Dissecting the defensive issues

NEW YORK - If the Nationals were putting up six runs a game to go along with their strong pitching, their defensive woes this season would be easier to stomach.

After all, if you have double-digit run totals on the board a couple of times a week or are in the process of coasting to another victory, it's easier to put up with a defensive miscue here and there that extends an inning or allows a relatively harmless unearned run to come across.

Unfortunately for the Nats, that's not happening.

The Nationals aren't scoring much this season. They're putting up just 3.52 runs per game, in fact, which is the second-worst total in the majors behind only the Marlins.

On top of that, they now have made the third-most errors in the majors, having committed 59 errors in their 80 games. They've allowed 31 unearned runs this season, which is a costly number when you're in so many low-scoring, tight ballgames.

Poor offensive production combined with mediocre defense is not usually a winning combination.

"We just haven't been making plays," said Ryan Zimmerman, who committed two errors yesterday, giving him 13 for the season, fourth-most among all major league players. "We've been making some silly throws that obviously lead to errors and things like that. We haven't been the best.

"Anytime you make errors, whether they're blatant errors or tricky errors, it's tough. But that's part of the game. Hopefully we had so many this game, we can not have some for a while."

That would be nice.

Yesterday, the Nats made three errors, all while rookie Taylor Jordan was in the ballgame. Those errors led to a run in the fourth and two runs in the fifth, and Jordan ended up failing to go five innings and getting stuck with the loss despite pitching pretty well in his major league debut.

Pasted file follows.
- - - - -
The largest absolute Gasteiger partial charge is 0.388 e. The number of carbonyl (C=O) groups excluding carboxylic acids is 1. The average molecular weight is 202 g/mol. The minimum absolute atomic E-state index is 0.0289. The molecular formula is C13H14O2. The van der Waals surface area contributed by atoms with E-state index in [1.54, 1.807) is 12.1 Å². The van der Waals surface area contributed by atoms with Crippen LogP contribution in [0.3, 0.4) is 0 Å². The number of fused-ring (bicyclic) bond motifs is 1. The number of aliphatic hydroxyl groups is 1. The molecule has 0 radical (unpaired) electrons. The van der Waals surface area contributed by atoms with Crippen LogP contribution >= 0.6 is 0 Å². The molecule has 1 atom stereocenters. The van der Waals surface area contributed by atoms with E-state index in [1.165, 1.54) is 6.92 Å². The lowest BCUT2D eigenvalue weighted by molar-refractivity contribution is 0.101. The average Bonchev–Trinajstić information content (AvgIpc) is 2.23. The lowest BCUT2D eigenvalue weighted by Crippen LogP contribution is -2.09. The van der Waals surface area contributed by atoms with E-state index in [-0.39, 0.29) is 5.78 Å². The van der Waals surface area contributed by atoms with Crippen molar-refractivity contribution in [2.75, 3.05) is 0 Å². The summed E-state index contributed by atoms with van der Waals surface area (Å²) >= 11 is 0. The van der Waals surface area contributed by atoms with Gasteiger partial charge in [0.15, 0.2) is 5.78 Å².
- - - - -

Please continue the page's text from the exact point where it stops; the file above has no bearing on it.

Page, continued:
To be fair, prior to yesterday's game, Zimmerman had played 15 straight errorless games. Prior to Friday night's contest, Ian Desmond had gone 59 consecutive games without an error. Now he has two in as many games and nine on the season.

The Nationals got off to a very rough start to the season from a defensive perspective, but they've improved in that area over the last handful of weeks. The defensive play has been better, and the games have been cleaner.

But we saw yet again yesterday how costly a couple defensive miscues can be, especially when the offense continues to struggle. Few teams can get away with making three errors in a game, and the Nationals certainly can't.

Not when they have now scored two runs or fewer 35 times this season.

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